College of DuPage Nursing Student Syeda Tariq researched that according to the CDC (Centers for Disease Control), at least one in five children in the US between the ages of 6 to 19 years is currently obese. The rate of childhood obesity since the 1970s has at least tripled, 1 and recent research suggests the time for prevention begins during pregnancy. Dr Stéphanie Bayol from Science Daily, found that consuming large quantities of junk food during pregnancy and/or while breastfeeding may impair normal appetite regulation and encourage the desire for junk food in the offspring. According to the CDC, an extra 300 kcal/day are recommended during pregnancy, and 500 kcal/day while breastfeeding, however, this is not the time for binge eating or consuming junk food. These temptations are relatively normal due to hormonal changes or a lack of knowledge regarding healthy food choices, but unhealthy eating at these crucial times in the child’s life may contribute to childhood obesity. Research also indicates that obesity during childhood may lead to obesity as an adult and increase the likelihood of high blood pressure, diabetes, asthma, sleep apnea, bone and joint complications, or even cancer. Obese children may also suffer from self-esteem issues resulting in social isolation, depression, or bullying.

Read more

Can America’s Favorite Drink Stop Diabetes? A New Study Says Yes!

College of DuPage Nursing Student Brian Gallagher writes that every morning millions of Americans wake up and have a cup – or more – of coffee, to get their day started. Does this simple act keep diabetes at bay? A recent study, published in the, Journal of Natural Products, by Fredrik Brustad Mellbeye et al., says that it does. Mellbeye and colleagues followed up on previous studies showing a link between the consumption of coffee and a reduced risk of developing type 2 diabetes (T2DM).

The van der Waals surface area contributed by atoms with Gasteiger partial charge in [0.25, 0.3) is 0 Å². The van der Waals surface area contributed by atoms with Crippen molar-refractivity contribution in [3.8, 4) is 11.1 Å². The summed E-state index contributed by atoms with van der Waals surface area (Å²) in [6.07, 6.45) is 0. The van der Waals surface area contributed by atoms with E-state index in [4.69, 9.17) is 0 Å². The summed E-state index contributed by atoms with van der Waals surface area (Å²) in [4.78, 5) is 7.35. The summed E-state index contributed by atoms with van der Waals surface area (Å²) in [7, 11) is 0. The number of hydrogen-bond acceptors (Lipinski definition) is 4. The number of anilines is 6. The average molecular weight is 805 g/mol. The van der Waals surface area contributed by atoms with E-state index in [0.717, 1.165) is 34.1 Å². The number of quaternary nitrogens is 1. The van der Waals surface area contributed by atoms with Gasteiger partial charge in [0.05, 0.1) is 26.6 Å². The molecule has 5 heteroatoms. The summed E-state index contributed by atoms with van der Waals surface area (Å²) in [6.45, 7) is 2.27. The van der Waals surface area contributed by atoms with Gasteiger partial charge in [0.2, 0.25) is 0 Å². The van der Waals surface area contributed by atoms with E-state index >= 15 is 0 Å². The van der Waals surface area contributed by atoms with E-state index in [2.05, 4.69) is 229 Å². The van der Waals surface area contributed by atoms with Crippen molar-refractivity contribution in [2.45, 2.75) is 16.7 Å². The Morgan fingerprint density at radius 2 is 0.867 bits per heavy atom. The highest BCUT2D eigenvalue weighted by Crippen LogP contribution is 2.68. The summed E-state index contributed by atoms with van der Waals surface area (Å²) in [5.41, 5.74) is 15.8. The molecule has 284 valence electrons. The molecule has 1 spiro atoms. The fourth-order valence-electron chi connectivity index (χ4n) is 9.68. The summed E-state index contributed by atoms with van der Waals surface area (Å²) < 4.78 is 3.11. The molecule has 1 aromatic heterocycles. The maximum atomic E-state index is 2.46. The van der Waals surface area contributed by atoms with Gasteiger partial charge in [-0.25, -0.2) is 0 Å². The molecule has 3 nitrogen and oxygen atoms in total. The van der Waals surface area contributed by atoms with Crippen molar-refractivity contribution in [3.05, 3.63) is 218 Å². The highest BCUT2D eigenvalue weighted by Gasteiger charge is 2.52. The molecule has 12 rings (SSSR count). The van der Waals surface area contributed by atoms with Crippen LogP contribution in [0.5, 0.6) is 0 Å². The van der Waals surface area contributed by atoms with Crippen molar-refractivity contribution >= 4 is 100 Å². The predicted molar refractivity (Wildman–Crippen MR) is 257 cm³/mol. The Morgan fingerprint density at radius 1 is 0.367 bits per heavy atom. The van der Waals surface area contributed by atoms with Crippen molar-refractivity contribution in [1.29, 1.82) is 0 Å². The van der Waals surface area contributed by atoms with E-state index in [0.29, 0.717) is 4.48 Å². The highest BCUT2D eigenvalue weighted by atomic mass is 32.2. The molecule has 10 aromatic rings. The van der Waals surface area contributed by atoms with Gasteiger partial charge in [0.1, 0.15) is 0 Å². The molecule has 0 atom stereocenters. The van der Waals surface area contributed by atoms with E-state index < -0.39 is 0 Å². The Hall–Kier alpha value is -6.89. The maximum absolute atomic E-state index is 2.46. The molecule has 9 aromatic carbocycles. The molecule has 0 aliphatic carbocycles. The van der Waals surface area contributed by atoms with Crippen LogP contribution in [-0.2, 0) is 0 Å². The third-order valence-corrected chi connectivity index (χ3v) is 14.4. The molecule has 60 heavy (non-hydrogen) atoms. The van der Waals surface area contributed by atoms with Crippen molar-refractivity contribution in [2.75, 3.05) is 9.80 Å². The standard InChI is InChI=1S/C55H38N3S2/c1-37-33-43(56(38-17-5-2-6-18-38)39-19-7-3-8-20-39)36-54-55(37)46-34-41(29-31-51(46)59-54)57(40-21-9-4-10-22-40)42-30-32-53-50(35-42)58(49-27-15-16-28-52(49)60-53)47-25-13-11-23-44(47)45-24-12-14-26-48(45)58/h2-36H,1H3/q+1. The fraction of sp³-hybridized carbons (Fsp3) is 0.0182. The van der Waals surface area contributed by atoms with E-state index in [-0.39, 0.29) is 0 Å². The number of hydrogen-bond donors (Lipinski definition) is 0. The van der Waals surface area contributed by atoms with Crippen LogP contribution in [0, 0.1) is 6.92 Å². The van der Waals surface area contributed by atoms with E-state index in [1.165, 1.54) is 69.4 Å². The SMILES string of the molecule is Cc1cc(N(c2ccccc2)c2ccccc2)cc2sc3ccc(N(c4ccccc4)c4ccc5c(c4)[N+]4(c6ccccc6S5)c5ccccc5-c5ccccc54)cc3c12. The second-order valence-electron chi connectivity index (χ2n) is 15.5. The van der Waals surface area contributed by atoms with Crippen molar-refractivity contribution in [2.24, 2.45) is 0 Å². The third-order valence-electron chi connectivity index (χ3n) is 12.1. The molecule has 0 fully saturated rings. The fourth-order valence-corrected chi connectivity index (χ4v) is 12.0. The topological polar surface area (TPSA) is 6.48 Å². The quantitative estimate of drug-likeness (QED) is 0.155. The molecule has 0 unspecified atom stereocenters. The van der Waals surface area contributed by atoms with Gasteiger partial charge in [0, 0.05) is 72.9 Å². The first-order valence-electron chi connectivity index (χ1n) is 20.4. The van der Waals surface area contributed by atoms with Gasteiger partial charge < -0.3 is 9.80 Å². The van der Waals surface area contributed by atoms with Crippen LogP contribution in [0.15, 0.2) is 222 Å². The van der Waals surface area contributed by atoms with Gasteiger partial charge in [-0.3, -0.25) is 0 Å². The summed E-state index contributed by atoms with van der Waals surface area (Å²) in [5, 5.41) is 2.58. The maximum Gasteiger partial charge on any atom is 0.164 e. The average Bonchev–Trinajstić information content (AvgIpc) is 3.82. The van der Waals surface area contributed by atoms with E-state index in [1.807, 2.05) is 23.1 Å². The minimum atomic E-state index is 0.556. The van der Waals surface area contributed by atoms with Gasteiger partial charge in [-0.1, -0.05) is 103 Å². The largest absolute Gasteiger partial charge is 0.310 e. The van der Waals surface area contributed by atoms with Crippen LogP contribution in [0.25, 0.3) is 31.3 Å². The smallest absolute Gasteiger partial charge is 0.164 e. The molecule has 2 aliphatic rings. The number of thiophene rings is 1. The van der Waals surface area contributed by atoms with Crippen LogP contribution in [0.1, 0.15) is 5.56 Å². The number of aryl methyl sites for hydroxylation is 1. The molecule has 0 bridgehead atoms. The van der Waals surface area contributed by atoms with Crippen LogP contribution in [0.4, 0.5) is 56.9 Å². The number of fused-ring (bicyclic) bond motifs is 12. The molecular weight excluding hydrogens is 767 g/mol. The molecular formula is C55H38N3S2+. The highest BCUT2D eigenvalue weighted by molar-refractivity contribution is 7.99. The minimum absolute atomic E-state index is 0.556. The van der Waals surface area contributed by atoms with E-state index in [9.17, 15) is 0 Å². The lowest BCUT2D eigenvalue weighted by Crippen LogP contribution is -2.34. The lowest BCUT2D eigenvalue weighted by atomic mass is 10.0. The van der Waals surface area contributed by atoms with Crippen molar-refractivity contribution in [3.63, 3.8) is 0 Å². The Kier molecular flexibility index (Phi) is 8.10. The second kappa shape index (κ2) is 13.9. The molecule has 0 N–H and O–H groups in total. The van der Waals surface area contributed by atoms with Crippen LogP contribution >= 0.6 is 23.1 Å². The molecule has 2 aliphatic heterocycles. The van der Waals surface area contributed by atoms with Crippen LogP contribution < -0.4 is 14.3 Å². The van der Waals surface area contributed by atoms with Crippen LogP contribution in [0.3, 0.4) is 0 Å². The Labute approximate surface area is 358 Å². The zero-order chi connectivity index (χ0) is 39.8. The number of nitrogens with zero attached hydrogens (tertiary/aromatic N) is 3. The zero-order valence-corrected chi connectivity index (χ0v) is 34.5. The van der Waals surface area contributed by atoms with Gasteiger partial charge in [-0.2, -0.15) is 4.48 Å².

Original studies showed that four cups of coffee a day reduced the risk of developing T2DM, originally thought to be from caffeine, although, this was later disproven when the same effects were observed from decaffeinated coffee. According to Mellbeye et al., a compound in coffee called, cafestol, increases the secretion of insulin, thereby, increasing glucose uptake in the cells similar to certain commonly prescribed anti-diabetic drugs. Insulin is necessary to transport glucose into cells for use as body fuel.

Mellbey et al., studied two groups of rats with differing cafestol levels; they then compared blood glucose levels and insulin secretory capacity between the groups. After ten weeks both groups had lower glucose levels and an improved insulin secretory capacity, when compared to the control group. Interestingly the compound cafestol was also found to be less harmful to the human body than the traditional anti-diabetic medications; there was no incidence of hypoglycemia or low glucose levels which is a common side effect from anti-diabetic medications. Read more

The D-A-S-H Diet